- Soft in the Middle:The Contemporary Softcore Feature in Its Contexts
David Andrews has set himself an unenviable task—to write a critical history of a film genre that often works overtime to make itself unnoticeable. A genre whose producers either remain tight-lipped about their wares or aspire to a supposedly higher class of filmmaking. A genre whose fans rarely if ever greet their objects of desire with anything but anxiety or exhausting rituals of deflation. In many crucial ways, softcore pornography gets even less respect (or even simple attention) than hardcore due to its perceived compromise of hardcore's pure, unblinking eye. Lacking the organic codes of the "high" art film on one end and the "low" scientia sexualis of the hardcore porno on the other, softcore occupies an amorphous middle ground, and Andrews's fantastic book Soft in the Middle: The Contemporary Softcore Feature in Its Contexts offers a long overdue tour of this at times ungraspable genre.
Andrews might balk at the classification of his book as a history. But even when he is wiping off his theoretical lens in the first two chapters, he does so to register the evolution of softcore and its various subgenres. In fact, it becomes clear throughout Soft in the Middle that softcore itself grew out of the larger category of sexploitation, which he defines as "as any narrative feature that, by foregrounding nudity, makes sexual titillation its most credible commercial appeal" (2). Softcore, by contrast, pivots around a crucial narrative-number dichotomy reminiscent of hardcore and the Hollywood musical: "Only when such spectacle achieves a certain duration, regularity, density, and activity does sexploitation yield numbers . . . creating a pluralist whole—and only then does it merit softcore designation" (2). But according to Andrews, classical softcore enjoyed an extremely short vogue, roughly from 1968 to 1973, due to a variety of factors: the popular ascendancy of hardcore; the increasing explicitness of the New Hollywood Cinema; court decisions like Miller v. California (1973) that gave states the right to determine obscene material; and rising real estate values, causing the decline of the grindhouses, which provided sexploitation with its primary exhibition outlets. And thus softcore virtually disappeared until the early 1990s, its period of greatest popularity due to the funding of Showtime and HBO.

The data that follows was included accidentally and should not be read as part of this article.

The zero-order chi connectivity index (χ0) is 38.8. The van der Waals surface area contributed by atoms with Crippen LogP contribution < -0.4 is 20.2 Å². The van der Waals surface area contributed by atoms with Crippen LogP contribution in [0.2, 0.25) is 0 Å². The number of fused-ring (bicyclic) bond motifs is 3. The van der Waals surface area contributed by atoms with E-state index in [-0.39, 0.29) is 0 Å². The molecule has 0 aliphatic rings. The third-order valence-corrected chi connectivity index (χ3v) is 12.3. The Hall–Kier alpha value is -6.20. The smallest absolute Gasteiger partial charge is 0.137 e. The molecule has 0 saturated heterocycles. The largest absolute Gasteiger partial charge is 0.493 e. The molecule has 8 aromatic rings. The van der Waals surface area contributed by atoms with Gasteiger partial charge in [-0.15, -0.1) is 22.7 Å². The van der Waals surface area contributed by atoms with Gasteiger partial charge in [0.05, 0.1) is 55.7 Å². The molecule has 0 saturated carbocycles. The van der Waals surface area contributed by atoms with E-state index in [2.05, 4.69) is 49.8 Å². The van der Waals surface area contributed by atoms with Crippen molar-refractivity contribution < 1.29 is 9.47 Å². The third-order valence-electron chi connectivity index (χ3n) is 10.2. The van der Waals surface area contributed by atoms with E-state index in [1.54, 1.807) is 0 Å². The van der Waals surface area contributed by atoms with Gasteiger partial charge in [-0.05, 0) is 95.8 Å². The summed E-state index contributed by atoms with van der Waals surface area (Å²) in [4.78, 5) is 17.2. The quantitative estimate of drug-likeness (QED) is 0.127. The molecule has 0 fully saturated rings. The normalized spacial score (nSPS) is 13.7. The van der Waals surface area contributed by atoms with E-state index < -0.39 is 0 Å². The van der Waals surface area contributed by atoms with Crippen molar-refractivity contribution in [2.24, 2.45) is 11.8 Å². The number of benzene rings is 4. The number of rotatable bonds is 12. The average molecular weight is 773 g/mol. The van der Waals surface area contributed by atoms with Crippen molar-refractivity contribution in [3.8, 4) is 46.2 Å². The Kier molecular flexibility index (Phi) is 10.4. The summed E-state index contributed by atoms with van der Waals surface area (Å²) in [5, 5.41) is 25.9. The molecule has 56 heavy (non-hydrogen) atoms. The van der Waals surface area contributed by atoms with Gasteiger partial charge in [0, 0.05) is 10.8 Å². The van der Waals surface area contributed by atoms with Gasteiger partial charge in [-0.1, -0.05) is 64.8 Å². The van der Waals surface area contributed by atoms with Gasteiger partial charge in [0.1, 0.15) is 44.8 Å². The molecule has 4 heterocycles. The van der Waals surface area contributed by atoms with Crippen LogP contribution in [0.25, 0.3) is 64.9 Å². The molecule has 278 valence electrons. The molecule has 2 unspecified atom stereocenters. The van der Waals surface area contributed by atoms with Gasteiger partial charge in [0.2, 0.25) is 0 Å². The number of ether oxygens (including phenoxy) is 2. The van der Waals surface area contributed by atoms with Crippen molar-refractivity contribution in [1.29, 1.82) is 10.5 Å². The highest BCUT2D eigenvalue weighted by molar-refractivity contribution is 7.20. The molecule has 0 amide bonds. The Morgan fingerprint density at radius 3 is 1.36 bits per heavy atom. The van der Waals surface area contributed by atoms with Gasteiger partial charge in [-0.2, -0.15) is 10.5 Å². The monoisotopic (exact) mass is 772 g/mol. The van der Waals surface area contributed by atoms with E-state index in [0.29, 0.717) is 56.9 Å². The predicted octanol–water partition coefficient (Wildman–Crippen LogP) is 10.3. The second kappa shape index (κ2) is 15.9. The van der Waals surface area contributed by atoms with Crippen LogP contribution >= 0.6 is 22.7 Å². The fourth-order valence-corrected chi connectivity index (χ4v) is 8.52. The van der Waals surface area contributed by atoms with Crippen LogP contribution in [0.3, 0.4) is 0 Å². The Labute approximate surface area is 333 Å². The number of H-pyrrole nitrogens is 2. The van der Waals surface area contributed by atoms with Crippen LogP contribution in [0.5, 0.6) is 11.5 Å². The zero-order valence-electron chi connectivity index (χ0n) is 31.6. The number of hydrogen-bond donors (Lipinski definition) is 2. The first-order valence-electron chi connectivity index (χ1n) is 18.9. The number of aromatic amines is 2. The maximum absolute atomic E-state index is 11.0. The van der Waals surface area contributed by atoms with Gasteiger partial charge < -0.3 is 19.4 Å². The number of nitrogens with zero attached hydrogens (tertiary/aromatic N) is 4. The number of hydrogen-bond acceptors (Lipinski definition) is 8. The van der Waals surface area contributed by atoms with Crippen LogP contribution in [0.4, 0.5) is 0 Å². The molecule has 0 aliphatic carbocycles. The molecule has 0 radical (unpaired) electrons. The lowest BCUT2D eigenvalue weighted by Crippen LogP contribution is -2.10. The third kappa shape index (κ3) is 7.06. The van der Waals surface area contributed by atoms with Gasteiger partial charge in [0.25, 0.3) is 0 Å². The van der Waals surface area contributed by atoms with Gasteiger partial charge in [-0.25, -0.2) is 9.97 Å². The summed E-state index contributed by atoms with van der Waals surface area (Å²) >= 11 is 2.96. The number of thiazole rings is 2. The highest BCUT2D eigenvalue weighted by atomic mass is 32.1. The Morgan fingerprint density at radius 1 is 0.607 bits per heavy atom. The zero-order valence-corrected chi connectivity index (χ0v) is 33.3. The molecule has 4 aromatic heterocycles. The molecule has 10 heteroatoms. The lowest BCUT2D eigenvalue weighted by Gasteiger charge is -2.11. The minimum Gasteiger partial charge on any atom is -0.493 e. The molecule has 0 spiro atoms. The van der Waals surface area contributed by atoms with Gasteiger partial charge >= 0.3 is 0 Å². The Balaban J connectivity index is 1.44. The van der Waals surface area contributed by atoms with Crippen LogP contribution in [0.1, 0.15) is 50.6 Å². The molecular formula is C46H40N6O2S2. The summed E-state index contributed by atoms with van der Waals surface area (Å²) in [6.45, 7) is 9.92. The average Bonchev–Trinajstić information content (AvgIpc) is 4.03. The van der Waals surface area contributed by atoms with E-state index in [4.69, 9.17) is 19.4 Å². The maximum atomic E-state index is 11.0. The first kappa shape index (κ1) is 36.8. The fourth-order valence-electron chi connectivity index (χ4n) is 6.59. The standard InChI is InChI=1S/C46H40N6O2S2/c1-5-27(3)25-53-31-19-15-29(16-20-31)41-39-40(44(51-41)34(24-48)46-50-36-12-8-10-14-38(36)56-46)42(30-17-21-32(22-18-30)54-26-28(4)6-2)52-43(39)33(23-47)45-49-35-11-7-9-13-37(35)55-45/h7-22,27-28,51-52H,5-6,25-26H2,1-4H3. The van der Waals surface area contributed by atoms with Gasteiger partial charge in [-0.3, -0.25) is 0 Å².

Andrews uses consumerism as a theoretical tool to explain these historical shifts, first from classical exploitation to classical sexploitation and then to contemporary softcore. If classical exploitation betrayed a "productivist" ideology in the excessive moralizing of, for example, drug or VD films, then classical sexploitation embraced the consumerist ethos of the 1950s and dovetailed snugly with the greater sexual freedoms of the 1960s. But those freedoms usually upheld an unbridled male desire. Contemporary softcore, by contrast, runs on a consumerist, postfeminist female desire that corresponds to late capitalism's ever more precise lifestyle marketing. Thus it flourished on cable in the 1990s rather than video in the 1980s, since video rarely organized around a coherent taste bundle (also, cable opted to program older sexploitation items rather than fund new softcore features in the 1980s).
Apart from consumerism and postfeminism (really two sides of the same [End Page 72] coin in a softcore context), Andrews powers much of his book through analyses of softcore's narrative-number format. After all, it is this dichotomy that lends softcore not only its middle, or, more pejoratively, middling status (too many sex "numbers" to qualify for art cinema or mainstream film and yet too much narrative for hardcore pornography), but also its ability to travel through a variety of outlets (e.g., mainstream video chains and cable channels) via timid to nonexistent advertising (and hence little controversy as well). With this understanding of softcore's essential weightlessness as a foundation, Andrews moves into unpacking the use of concepts such as "soft" and "middle" to ridicule softcore's gauzy, heavily stylized aspiration towards the "harder," more solid gestalt of the art film. His critique here reminds us that all narrative genres evince some sort of hybridity, some...